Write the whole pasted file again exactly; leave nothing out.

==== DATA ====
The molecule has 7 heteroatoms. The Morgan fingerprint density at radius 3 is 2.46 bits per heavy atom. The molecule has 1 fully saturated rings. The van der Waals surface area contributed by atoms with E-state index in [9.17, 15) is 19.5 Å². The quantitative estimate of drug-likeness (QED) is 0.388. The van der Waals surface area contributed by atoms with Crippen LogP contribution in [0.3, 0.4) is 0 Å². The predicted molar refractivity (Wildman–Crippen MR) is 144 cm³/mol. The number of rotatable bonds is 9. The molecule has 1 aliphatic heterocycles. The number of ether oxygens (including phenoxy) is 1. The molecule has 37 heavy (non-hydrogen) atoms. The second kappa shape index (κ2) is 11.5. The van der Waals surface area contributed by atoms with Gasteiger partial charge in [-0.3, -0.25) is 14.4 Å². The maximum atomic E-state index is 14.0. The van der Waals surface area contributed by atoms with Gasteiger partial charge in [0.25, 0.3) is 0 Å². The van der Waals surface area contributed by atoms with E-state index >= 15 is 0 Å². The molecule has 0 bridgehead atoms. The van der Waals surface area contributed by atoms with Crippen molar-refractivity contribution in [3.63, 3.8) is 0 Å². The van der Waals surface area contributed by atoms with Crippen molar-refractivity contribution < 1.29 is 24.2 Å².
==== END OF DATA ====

The molecule has 7 heteroatoms. The Morgan fingerprint density at radius 3 is 2.46 bits per heavy atom. The molecule has 1 fully saturated rings. The van der Waals surface area contributed by atoms with E-state index in [9.17, 15) is 19.5 Å². The quantitative estimate of drug-likeness (QED) is 0.388. The van der Waals surface area contributed by atoms with Crippen LogP contribution in [0.3, 0.4) is 0 Å². The predicted molar refractivity (Wildman–Crippen MR) is 144 cm³/mol. The number of rotatable bonds is 9. The molecule has 1 aliphatic heterocycles. The number of ether oxygens (including phenoxy) is 1. The molecule has 37 heavy (non-hydrogen) atoms. The second kappa shape index (κ2) is 11.5. The van der Waals surface area contributed by atoms with Gasteiger partial charge in [-0.3, -0.25) is 14.4 Å². The maximum atomic E-state index is 14.0. The van der Waals surface area contributed by atoms with Gasteiger partial charge in [0.25, 0.3) is 0 Å². The van der Waals surface area contributed by atoms with E-state index >= 15 is 0 Å². The molecule has 0 bridgehead atoms. The van der Waals surface area contributed by atoms with Crippen molar-refractivity contribution in [3.63, 3.8) is 0 Å². The van der Waals surface area contributed by atoms with Crippen molar-refractivity contribution < 1.29 is 24.2 Å².